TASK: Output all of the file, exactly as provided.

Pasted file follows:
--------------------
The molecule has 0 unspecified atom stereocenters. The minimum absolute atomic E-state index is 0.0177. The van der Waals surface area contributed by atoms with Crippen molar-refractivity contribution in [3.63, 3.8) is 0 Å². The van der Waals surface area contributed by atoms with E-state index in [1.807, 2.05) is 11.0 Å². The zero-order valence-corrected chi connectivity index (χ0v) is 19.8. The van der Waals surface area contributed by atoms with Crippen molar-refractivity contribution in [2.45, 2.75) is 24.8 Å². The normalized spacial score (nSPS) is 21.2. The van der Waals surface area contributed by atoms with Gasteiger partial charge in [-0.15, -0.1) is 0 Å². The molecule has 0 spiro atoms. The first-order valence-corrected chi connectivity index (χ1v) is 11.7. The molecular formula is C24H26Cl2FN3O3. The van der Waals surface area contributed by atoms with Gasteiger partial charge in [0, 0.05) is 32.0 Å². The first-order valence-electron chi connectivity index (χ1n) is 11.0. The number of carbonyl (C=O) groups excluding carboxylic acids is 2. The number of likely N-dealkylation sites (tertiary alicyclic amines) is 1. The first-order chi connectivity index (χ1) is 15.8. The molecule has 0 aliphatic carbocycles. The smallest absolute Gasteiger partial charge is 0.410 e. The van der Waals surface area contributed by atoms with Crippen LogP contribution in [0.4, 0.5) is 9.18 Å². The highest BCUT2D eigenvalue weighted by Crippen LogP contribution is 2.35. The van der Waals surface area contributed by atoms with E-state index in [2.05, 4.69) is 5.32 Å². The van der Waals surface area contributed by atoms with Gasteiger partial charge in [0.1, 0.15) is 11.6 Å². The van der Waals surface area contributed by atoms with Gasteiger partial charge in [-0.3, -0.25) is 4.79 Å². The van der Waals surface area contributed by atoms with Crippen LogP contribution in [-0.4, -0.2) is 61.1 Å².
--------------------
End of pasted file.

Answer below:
The molecule has 0 unspecified atom stereocenters. The minimum absolute atomic E-state index is 0.0177. The van der Waals surface area contributed by atoms with Crippen molar-refractivity contribution in [3.63, 3.8) is 0 Å². The van der Waals surface area contributed by atoms with E-state index in [1.807, 2.05) is 11.0 Å². The zero-order valence-corrected chi connectivity index (χ0v) is 19.8. The van der Waals surface area contributed by atoms with Crippen molar-refractivity contribution in [2.45, 2.75) is 24.8 Å². The normalized spacial score (nSPS) is 21.2. The van der Waals surface area contributed by atoms with Gasteiger partial charge in [-0.15, -0.1) is 0 Å². The molecule has 0 spiro atoms. The first-order valence-corrected chi connectivity index (χ1v) is 11.7. The molecular formula is C24H26Cl2FN3O3. The van der Waals surface area contributed by atoms with Gasteiger partial charge in [0, 0.05) is 32.0 Å². The first-order valence-electron chi connectivity index (χ1n) is 11.0. The number of carbonyl (C=O) groups excluding carboxylic acids is 2. The number of likely N-dealkylation sites (tertiary alicyclic amines) is 1. The first-order chi connectivity index (χ1) is 15.8. The molecule has 0 aliphatic carbocycles. The smallest absolute Gasteiger partial charge is 0.410 e. The van der Waals surface area contributed by atoms with Crippen LogP contribution in [0.4, 0.5) is 9.18 Å². The highest BCUT2D eigenvalue weighted by Crippen LogP contribution is 2.35. The van der Waals surface area contributed by atoms with E-state index in [2.05, 4.69) is 5.32 Å². The van der Waals surface area contributed by atoms with Gasteiger partial charge in [0.1, 0.15) is 11.6 Å². The van der Waals surface area contributed by atoms with Gasteiger partial charge in [-0.3, -0.25) is 4.79 Å². The van der Waals surface area contributed by atoms with Crippen LogP contribution in [-0.4, -0.2) is 61.1 Å².